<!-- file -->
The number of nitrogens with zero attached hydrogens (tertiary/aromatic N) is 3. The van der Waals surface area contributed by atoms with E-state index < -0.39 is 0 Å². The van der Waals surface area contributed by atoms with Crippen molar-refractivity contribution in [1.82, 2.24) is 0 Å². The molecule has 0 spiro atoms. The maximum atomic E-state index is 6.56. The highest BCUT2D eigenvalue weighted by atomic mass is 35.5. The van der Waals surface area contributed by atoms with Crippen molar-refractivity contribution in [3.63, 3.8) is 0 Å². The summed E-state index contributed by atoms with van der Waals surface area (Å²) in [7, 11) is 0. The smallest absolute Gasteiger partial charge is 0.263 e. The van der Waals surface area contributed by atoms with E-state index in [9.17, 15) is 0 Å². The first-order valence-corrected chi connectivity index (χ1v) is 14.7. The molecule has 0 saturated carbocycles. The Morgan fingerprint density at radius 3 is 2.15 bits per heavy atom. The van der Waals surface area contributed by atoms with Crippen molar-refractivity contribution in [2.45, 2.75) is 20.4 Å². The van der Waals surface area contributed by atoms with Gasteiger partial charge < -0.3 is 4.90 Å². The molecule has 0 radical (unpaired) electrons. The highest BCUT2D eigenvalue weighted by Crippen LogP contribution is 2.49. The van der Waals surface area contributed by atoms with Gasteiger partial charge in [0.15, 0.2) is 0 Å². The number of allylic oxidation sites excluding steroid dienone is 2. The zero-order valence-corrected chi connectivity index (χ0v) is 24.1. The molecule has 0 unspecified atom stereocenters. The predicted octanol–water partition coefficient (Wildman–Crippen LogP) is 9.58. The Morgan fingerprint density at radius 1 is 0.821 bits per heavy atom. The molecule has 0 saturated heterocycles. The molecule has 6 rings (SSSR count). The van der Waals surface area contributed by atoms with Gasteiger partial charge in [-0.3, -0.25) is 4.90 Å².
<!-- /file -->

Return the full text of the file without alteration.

The number of nitrogens with zero attached hydrogens (tertiary/aromatic N) is 3. The van der Waals surface area contributed by atoms with E-state index < -0.39 is 0 Å². The van der Waals surface area contributed by atoms with Crippen molar-refractivity contribution in [1.82, 2.24) is 0 Å². The molecule has 0 spiro atoms. The maximum atomic E-state index is 6.56. The highest BCUT2D eigenvalue weighted by atomic mass is 35.5. The van der Waals surface area contributed by atoms with Crippen molar-refractivity contribution in [3.63, 3.8) is 0 Å². The summed E-state index contributed by atoms with van der Waals surface area (Å²) in [7, 11) is 0. The smallest absolute Gasteiger partial charge is 0.263 e. The van der Waals surface area contributed by atoms with E-state index in [9.17, 15) is 0 Å². The first-order valence-corrected chi connectivity index (χ1v) is 14.7. The molecule has 0 saturated carbocycles. The Morgan fingerprint density at radius 3 is 2.15 bits per heavy atom. The van der Waals surface area contributed by atoms with Crippen molar-refractivity contribution in [2.45, 2.75) is 20.4 Å². The van der Waals surface area contributed by atoms with Gasteiger partial charge < -0.3 is 4.90 Å². The molecule has 0 radical (unpaired) electrons. The highest BCUT2D eigenvalue weighted by Crippen LogP contribution is 2.49. The van der Waals surface area contributed by atoms with Gasteiger partial charge in [0.15, 0.2) is 0 Å². The number of allylic oxidation sites excluding steroid dienone is 2. The zero-order valence-corrected chi connectivity index (χ0v) is 24.1. The molecule has 0 unspecified atom stereocenters. The predicted octanol–water partition coefficient (Wildman–Crippen LogP) is 9.58. The Morgan fingerprint density at radius 1 is 0.821 bits per heavy atom. The molecule has 0 saturated heterocycles. The molecule has 6 rings (SSSR count). The van der Waals surface area contributed by atoms with Gasteiger partial charge in [-0.3, -0.25) is 4.90 Å².